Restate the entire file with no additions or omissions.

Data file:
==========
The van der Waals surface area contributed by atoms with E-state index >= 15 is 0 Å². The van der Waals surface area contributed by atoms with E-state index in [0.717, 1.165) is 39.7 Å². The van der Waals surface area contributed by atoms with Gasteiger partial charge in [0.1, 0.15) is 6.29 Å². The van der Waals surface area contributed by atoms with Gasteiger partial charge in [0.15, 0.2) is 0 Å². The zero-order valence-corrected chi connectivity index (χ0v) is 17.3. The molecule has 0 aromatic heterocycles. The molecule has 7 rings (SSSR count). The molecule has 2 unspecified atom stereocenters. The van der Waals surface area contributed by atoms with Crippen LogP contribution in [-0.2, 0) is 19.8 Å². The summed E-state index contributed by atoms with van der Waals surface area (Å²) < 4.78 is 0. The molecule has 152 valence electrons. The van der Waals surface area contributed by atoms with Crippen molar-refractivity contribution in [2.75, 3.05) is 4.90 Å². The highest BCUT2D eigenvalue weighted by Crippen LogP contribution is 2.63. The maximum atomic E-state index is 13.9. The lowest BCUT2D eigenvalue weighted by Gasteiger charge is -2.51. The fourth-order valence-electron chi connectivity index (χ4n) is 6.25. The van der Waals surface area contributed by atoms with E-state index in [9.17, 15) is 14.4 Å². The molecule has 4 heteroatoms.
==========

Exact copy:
The van der Waals surface area contributed by atoms with E-state index >= 15 is 0 Å². The van der Waals surface area contributed by atoms with E-state index in [0.717, 1.165) is 39.7 Å². The van der Waals surface area contributed by atoms with Gasteiger partial charge in [0.1, 0.15) is 6.29 Å². The van der Waals surface area contributed by atoms with Gasteiger partial charge in [0.15, 0.2) is 0 Å². The zero-order valence-corrected chi connectivity index (χ0v) is 17.3. The molecule has 0 aromatic heterocycles. The molecule has 7 rings (SSSR count). The molecule has 2 unspecified atom stereocenters. The van der Waals surface area contributed by atoms with Crippen LogP contribution in [-0.2, 0) is 19.8 Å². The summed E-state index contributed by atoms with van der Waals surface area (Å²) < 4.78 is 0. The molecule has 152 valence electrons. The van der Waals surface area contributed by atoms with Crippen molar-refractivity contribution in [2.75, 3.05) is 4.90 Å². The highest BCUT2D eigenvalue weighted by Crippen LogP contribution is 2.63. The maximum atomic E-state index is 13.9. The lowest BCUT2D eigenvalue weighted by Gasteiger charge is -2.51. The fourth-order valence-electron chi connectivity index (χ4n) is 6.25. The van der Waals surface area contributed by atoms with E-state index in [9.17, 15) is 14.4 Å². The molecule has 4 heteroatoms.